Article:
The Met Office recently blogged that we were heading for the wettest June on record (since 1860) – that was before yesterday’s downpours which hit Northern Ireland particularly badly. I can well believe we’ll have record June totals – here in Dorchester I’ve recorded over 156mm so far with more rain in the forecast.
What an increasingly bizarre year we are having with the weather – well bizarre is one word, awful is another. The first quarter of the year was exceptionally dry with only 116mm – remember the drought? This has been followed by an amazing 191.75mm in April, an average May with 49.5mm, and this drenching June. The total so far for the second quarter is 397.5mm. That’s nearly 4 times as much as in the first quarter. Let’s hope the third quarter doesn’t follow the same pattern.
Meanwhile the Arctic sea ice is disappearing more rapidly this year than any of the previously recorded years in the satellite era (ie given how difficult it is to record sea ice accurately it’s only since satellites have been recording it that there is any degree of accuracy). This is a particularly good website to follow its fortunes and here’s the latest image showing that 2012 has seen a dramatic drop in sea ice cover in the past month (the yellow line), way beyond even last year or the record 2007 melt.
Are the two correlated? It seems a shift in the jet stream which brings low pressure systems across the Atlantic is causing the rain to hit England and Wales, and missing its usual path which is further north. North West Scotland has been unusually dry as all the rain passes by further south. The question is whether the jet stream is moving because arctic sea ice summer cover has reduced so much. There’s also some suggestion that the Jetstream is getting stuck in particular positions for much longer than occurred previously – so when its stuck in a “dry” place it causes long term drought, and when it’s in a “wet” place it never stops raining.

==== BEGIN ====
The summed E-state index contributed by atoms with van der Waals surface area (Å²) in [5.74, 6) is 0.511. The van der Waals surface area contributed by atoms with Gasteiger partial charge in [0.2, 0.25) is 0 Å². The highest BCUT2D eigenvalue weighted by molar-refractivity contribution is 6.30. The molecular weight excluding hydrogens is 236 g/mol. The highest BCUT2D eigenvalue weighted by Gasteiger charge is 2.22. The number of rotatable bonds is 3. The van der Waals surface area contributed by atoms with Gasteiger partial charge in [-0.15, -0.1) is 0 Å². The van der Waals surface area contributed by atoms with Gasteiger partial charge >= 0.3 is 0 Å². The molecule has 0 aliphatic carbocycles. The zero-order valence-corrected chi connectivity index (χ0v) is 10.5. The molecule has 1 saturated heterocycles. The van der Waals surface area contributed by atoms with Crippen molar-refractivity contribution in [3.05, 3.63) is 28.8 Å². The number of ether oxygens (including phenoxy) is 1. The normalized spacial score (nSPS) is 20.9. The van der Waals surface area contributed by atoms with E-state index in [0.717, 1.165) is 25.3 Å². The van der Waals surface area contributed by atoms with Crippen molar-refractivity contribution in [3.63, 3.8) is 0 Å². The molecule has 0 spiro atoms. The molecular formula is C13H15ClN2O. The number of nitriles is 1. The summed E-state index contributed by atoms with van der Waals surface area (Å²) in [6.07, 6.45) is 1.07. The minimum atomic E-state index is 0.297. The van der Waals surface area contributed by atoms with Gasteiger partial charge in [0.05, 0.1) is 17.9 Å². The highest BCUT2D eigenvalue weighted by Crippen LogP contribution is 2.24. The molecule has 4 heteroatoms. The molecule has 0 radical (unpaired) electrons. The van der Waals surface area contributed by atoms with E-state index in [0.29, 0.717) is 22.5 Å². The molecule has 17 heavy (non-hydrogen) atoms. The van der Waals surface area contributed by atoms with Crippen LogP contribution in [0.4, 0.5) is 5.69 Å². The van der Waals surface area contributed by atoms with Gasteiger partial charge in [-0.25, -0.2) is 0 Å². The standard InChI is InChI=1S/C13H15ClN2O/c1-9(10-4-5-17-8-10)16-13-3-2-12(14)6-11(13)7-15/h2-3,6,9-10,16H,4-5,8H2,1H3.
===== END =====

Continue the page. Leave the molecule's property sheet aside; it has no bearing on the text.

Some think there is a correlation – here’s some evidence in support on the arctic methane emergency group website. It looks like evidence is still being collected and it doesn’t look like there is undisputed causal evidence yet.
If it is the case though it has severe implications for the UK, for agriculture, for the wider economy and for society. Wetter summers with increasing flood events, coupled with drier winters, will make arable farming increasingly expensive as more fungicide is needed to control the growth of moulds on the crop. Grass will grow more, good for grazing and silage, but hay making will become even more difficult, which isn’t good news for the few wildflower meadows that still survive. In Dorset, sharp-flowered rush does seem to be increasingly common in wildflower meadows, and this may be a signal that the soil is getting wetter because of a change in the climate.
Artificial nitrogen fertiliser and other inputs will be more vulnerable to being washed out (into water courses) by heavy spring and summer rain, which could in theory drive more sustainable approaches to maintaining soil fertility, such as using legumes. Soil structure will also be affected as heavy rainstorms erode soil and contribute to compaction especially where soils have already lost their structure through compaction by vehicle use or heaving grazing.
The impact of climate change could actually force UK agriculture to adopt more sustainable approaches to arable and livestock production – but, call me a cynic, but it seems more likely that actually more money will be spent developing new fungicides, a new era of land drainage and more investment to engineer crops to cope with the changing climate.
Hopefully a combination of the best from the two approaches will enable agriculture to reduce its impact on the environment and adapt to the changing climate.
Putting all that to one side, how are the rest of us going to cope with rainy flooding summers for the foreseeable future?
Miles King (sitting in a mouldering west Dorset)